★★ | The Stripper, St. James Theatre
Ever heard of the biographical fallacy? No, it’s not a handy, dictaphone dildo, but a warning to never, ever judge an author’s work by his life. See, back in the 19th Century, critics actually believed in pure, spun-from-thin-air fantasy, that plays and novels came from sheer imagination, not hard, lived experience.
Oh really? Tell that to gay, smack addict and novelistic genius William Burroughs, whose entire output mirrored his self-chosen squalor. And he’s merely the tip of a non-stop, thinly-fictionalised iceberg – every second, every minute, we’re swamped by tsunamis of blogs, memoirs and blatant self-mythologizing.
So unsurprisingly, critical theory’s undergone a complete reversal, and currently, all creative writing is viewed as ultimately flowing from biographical facts. Oh dear. That’s very bad news for Rocky Horror creator Richard O’ Brien’s latest show The Stripper, which once again showcases his low-brow, pop-culture fixations. It’s a heavy-handed, sleazy, musical theatre adaptation of a disposable, pulp-fiction, private-eye novel by hack Carter Brown, and as dire as it sounds.
Me, I pity the show’s outstanding actors. Despite being crippled by O’Brien’s clueless, misogynistic lyrics, an uninspired score and lazily generic stage design and costuming, they often touch real brilliance. In particular, Gloria Onitiri’s lead stripper Dolores has the raw, diva heat of a young Grace Jones, while Sebastian Torkia’s private eye Wheeler is magnificently moody. More quirkily, Hannah Grover, Michael Steedon and Marc Pickering all triple-up to flesh out The Stripper’s seedy, eccentric cast. Sadly, they inhabit a world of laughably clunky exposition, with composer Richard Hartley’s score merely a serviceable, degraded blizzard of inept doo-wop and leaden jazz.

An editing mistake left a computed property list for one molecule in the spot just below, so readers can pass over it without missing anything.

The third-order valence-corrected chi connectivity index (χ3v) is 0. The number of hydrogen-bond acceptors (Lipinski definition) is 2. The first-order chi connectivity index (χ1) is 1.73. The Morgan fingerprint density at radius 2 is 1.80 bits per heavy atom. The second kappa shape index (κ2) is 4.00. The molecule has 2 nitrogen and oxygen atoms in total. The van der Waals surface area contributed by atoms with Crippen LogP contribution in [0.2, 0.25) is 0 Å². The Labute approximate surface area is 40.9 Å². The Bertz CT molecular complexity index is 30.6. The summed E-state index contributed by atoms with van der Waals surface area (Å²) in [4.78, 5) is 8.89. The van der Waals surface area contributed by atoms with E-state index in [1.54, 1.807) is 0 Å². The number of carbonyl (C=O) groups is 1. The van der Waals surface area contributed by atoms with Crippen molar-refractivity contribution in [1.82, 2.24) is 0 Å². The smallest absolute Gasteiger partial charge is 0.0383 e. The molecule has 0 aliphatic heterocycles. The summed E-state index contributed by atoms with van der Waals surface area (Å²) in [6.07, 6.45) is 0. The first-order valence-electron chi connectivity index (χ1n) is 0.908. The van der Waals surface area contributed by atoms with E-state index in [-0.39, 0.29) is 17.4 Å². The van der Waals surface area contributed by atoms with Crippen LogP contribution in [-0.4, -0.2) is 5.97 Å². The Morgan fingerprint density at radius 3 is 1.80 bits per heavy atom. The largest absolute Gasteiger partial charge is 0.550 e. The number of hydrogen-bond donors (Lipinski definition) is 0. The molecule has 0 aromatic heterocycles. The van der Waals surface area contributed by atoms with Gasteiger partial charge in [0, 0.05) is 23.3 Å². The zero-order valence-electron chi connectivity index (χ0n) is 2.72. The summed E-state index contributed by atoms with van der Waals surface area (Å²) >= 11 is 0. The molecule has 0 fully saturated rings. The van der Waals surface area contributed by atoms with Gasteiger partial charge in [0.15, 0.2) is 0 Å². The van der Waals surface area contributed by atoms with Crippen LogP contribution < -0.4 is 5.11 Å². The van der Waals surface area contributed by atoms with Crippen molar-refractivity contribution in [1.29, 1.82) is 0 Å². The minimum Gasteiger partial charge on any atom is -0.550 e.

Immediately, it’s obvious that nothing but instant closure can rescue this glacially-paced, Z-grade murder mystery.
Yes, every possible cliché is alive and unfeasibly surviving here. There are one-note tough guys, vapid femme fatales and even – shades of Rocky Horror’s Riff-raff – a two-timing hunchback.
Speaking charitably, it’s more Roger Rabbit than Jason Bourne. My god – didn’t it even occur to O’Brien that Carter Brown was parodying hard-boiled prose and attitudes? How could it? Peel away all the frothy, feel-good kitsch from Rocky Horror onwards and what’s left are O’Brien’s deeply unpleasant, highly reactionary, sexual politics.
Frankly, nothing else explains such shockingly offensive lyrics as ‘I wanna fondle your tits/Baby you give me a hard-on’. There’s a simply appalling sub-text here – f*ck whoever possible and totally abuse their feelings – a textbook, sexual predator sense of intimate entitlement and presumed consent. Sure, as a songwriter, O’Brien is hardly Noel Coward or Cole Porter, but surely he’s capable of finer artistry than this abysmal, teenage smut? Honestly, do audiences really need such insensitivity casually inflicted on them in 2016?
And even more disturbingly, O’Brien’s lyrics don’t even attempt irony – the object of their lust is meant to feel privileged! Gee, whatever happened to any notions or awareness of sexual dignity, humanity or compassion here? Heartless but superficially attractive, The Stripper is a coldly cynical exercise in period sleaze, but ultimately, one best left unattended in a forgotten, theatrical morgue.
The Stripper run at the St. James Theatre Studio until 13th August
Reviewed by Trixabelle del Mar